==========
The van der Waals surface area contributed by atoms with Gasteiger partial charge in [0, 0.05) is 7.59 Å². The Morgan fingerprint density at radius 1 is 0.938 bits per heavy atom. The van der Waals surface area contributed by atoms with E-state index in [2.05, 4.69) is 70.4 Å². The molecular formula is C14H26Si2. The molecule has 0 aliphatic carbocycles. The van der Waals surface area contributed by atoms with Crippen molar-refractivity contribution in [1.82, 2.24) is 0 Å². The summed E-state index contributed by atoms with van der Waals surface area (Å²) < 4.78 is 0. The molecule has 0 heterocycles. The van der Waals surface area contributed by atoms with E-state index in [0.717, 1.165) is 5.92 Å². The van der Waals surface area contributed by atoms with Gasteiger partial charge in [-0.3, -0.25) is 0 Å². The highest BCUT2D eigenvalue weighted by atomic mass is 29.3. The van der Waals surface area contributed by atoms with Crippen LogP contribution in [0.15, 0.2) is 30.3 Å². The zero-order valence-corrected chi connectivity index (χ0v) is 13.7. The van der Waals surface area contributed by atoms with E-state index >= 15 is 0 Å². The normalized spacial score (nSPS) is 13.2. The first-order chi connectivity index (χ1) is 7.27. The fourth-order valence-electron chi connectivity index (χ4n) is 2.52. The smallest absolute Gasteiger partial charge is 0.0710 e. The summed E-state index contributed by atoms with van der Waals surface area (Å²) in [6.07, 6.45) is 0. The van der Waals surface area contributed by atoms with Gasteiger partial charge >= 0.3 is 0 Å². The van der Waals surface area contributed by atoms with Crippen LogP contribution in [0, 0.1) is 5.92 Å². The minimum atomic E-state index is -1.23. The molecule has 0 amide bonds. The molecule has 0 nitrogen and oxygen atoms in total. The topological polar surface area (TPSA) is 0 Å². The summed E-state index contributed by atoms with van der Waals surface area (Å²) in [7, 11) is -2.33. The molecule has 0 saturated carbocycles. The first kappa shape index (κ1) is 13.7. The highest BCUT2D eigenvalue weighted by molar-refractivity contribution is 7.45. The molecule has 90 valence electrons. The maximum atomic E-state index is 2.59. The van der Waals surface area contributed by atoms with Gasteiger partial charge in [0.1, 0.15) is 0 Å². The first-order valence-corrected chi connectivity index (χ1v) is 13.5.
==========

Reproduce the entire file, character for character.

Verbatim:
The van der Waals surface area contributed by atoms with Gasteiger partial charge in [0, 0.05) is 7.59 Å². The Morgan fingerprint density at radius 1 is 0.938 bits per heavy atom. The van der Waals surface area contributed by atoms with E-state index in [2.05, 4.69) is 70.4 Å². The molecular formula is C14H26Si2. The molecule has 0 aliphatic carbocycles. The van der Waals surface area contributed by atoms with Crippen molar-refractivity contribution in [1.82, 2.24) is 0 Å². The summed E-state index contributed by atoms with van der Waals surface area (Å²) < 4.78 is 0. The molecule has 0 heterocycles. The van der Waals surface area contributed by atoms with E-state index in [0.717, 1.165) is 5.92 Å². The van der Waals surface area contributed by atoms with Gasteiger partial charge in [-0.3, -0.25) is 0 Å². The highest BCUT2D eigenvalue weighted by atomic mass is 29.3. The van der Waals surface area contributed by atoms with Crippen LogP contribution in [0.15, 0.2) is 30.3 Å². The zero-order valence-corrected chi connectivity index (χ0v) is 13.7. The van der Waals surface area contributed by atoms with E-state index >= 15 is 0 Å². The normalized spacial score (nSPS) is 13.2. The first-order chi connectivity index (χ1) is 7.27. The fourth-order valence-electron chi connectivity index (χ4n) is 2.52. The smallest absolute Gasteiger partial charge is 0.0710 e. The summed E-state index contributed by atoms with van der Waals surface area (Å²) in [6.07, 6.45) is 0. The van der Waals surface area contributed by atoms with Gasteiger partial charge >= 0.3 is 0 Å². The van der Waals surface area contributed by atoms with Crippen LogP contribution in [0, 0.1) is 5.92 Å². The minimum atomic E-state index is -1.23. The molecule has 0 amide bonds. The molecule has 0 nitrogen and oxygen atoms in total. The topological polar surface area (TPSA) is 0 Å². The summed E-state index contributed by atoms with van der Waals surface area (Å²) in [7, 11) is -2.33. The molecule has 0 saturated carbocycles. The first kappa shape index (κ1) is 13.7. The highest BCUT2D eigenvalue weighted by molar-refractivity contribution is 7.45. The molecule has 90 valence electrons. The maximum atomic E-state index is 2.59. The van der Waals surface area contributed by atoms with Gasteiger partial charge in [0.1, 0.15) is 0 Å². The first-order valence-corrected chi connectivity index (χ1v) is 13.5.